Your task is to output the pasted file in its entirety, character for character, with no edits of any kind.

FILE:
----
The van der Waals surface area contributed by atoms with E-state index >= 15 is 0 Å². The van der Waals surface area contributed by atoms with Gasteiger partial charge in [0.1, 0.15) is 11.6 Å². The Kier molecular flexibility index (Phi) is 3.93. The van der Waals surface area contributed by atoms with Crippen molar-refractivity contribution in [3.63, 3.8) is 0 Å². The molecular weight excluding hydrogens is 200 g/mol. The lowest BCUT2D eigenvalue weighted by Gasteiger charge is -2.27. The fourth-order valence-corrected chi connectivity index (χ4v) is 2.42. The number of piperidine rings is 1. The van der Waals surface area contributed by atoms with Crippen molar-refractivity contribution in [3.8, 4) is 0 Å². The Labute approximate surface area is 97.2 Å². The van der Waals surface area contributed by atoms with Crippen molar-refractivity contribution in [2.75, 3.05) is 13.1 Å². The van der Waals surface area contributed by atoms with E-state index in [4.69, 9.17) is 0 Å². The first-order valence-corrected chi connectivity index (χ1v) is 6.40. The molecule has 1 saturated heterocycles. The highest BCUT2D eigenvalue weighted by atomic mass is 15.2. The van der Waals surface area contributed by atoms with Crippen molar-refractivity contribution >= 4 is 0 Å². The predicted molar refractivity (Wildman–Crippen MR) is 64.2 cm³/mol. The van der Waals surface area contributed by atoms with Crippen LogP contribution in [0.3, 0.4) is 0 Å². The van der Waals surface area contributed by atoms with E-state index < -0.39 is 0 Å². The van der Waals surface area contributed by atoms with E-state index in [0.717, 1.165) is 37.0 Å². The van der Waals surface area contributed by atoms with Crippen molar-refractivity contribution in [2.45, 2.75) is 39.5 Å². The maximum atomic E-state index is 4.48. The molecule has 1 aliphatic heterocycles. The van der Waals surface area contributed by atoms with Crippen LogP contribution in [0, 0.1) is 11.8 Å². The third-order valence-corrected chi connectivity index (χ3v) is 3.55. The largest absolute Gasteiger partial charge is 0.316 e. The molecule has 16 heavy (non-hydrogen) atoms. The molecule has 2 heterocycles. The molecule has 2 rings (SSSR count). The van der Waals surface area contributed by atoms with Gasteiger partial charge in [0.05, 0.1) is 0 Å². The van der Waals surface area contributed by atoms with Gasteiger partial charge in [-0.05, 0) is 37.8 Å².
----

The van der Waals surface area contributed by atoms with E-state index >= 15 is 0 Å². The van der Waals surface area contributed by atoms with Gasteiger partial charge in [0.1, 0.15) is 11.6 Å². The Kier molecular flexibility index (Phi) is 3.93. The van der Waals surface area contributed by atoms with Crippen molar-refractivity contribution in [3.63, 3.8) is 0 Å². The molecular weight excluding hydrogens is 200 g/mol. The lowest BCUT2D eigenvalue weighted by Gasteiger charge is -2.27. The fourth-order valence-corrected chi connectivity index (χ4v) is 2.42. The number of piperidine rings is 1. The van der Waals surface area contributed by atoms with Crippen molar-refractivity contribution in [3.8, 4) is 0 Å². The Labute approximate surface area is 97.2 Å². The van der Waals surface area contributed by atoms with Crippen molar-refractivity contribution in [2.75, 3.05) is 13.1 Å². The van der Waals surface area contributed by atoms with E-state index in [4.69, 9.17) is 0 Å². The first-order valence-corrected chi connectivity index (χ1v) is 6.40. The molecule has 1 saturated heterocycles. The highest BCUT2D eigenvalue weighted by atomic mass is 15.2. The van der Waals surface area contributed by atoms with Crippen molar-refractivity contribution >= 4 is 0 Å². The predicted molar refractivity (Wildman–Crippen MR) is 64.2 cm³/mol. The van der Waals surface area contributed by atoms with Crippen LogP contribution in [0.3, 0.4) is 0 Å². The van der Waals surface area contributed by atoms with E-state index < -0.39 is 0 Å². The van der Waals surface area contributed by atoms with E-state index in [0.717, 1.165) is 37.0 Å². The van der Waals surface area contributed by atoms with Crippen molar-refractivity contribution in [2.45, 2.75) is 39.5 Å². The maximum atomic E-state index is 4.48. The molecule has 1 aliphatic heterocycles. The van der Waals surface area contributed by atoms with Crippen LogP contribution in [0, 0.1) is 11.8 Å². The third-order valence-corrected chi connectivity index (χ3v) is 3.55. The largest absolute Gasteiger partial charge is 0.316 e. The molecule has 16 heavy (non-hydrogen) atoms. The molecule has 2 heterocycles. The molecule has 2 rings (SSSR count). The van der Waals surface area contributed by atoms with Gasteiger partial charge in [0.05, 0.1) is 0 Å². The van der Waals surface area contributed by atoms with Gasteiger partial charge in [-0.05, 0) is 37.8 Å².